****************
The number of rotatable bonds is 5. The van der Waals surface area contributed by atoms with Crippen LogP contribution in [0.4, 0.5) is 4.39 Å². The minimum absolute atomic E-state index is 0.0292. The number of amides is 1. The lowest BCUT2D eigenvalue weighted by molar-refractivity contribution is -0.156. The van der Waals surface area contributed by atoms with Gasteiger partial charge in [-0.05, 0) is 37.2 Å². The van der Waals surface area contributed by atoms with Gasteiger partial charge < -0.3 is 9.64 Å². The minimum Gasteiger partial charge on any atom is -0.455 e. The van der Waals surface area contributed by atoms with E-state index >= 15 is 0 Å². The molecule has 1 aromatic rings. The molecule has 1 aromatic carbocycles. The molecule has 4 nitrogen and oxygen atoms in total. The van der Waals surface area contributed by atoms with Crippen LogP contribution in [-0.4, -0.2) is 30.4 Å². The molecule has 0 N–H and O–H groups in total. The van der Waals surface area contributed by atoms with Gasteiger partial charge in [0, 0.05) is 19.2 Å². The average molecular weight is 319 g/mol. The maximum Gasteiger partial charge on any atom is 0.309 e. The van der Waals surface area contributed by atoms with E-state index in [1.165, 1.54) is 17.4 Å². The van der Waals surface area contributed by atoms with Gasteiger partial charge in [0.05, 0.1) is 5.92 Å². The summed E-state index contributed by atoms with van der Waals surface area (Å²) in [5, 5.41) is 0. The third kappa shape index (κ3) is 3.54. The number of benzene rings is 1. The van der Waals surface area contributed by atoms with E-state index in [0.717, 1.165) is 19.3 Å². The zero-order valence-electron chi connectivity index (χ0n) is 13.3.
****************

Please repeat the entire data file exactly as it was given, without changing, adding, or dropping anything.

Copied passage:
The number of rotatable bonds is 5. The van der Waals surface area contributed by atoms with Crippen LogP contribution in [0.4, 0.5) is 4.39 Å². The minimum absolute atomic E-state index is 0.0292. The number of amides is 1. The lowest BCUT2D eigenvalue weighted by molar-refractivity contribution is -0.156. The van der Waals surface area contributed by atoms with Gasteiger partial charge in [-0.05, 0) is 37.2 Å². The van der Waals surface area contributed by atoms with Gasteiger partial charge < -0.3 is 9.64 Å². The minimum Gasteiger partial charge on any atom is -0.455 e. The van der Waals surface area contributed by atoms with E-state index >= 15 is 0 Å². The molecule has 1 aromatic rings. The molecule has 1 aromatic carbocycles. The molecule has 4 nitrogen and oxygen atoms in total. The van der Waals surface area contributed by atoms with Crippen LogP contribution in [-0.4, -0.2) is 30.4 Å². The molecule has 0 N–H and O–H groups in total. The van der Waals surface area contributed by atoms with Gasteiger partial charge in [0, 0.05) is 19.2 Å². The average molecular weight is 319 g/mol. The maximum Gasteiger partial charge on any atom is 0.309 e. The van der Waals surface area contributed by atoms with E-state index in [1.165, 1.54) is 17.4 Å². The van der Waals surface area contributed by atoms with Gasteiger partial charge in [0.05, 0.1) is 5.92 Å². The summed E-state index contributed by atoms with van der Waals surface area (Å²) in [5, 5.41) is 0. The third kappa shape index (κ3) is 3.54. The number of benzene rings is 1. The van der Waals surface area contributed by atoms with E-state index in [0.717, 1.165) is 19.3 Å². The zero-order valence-electron chi connectivity index (χ0n) is 13.3.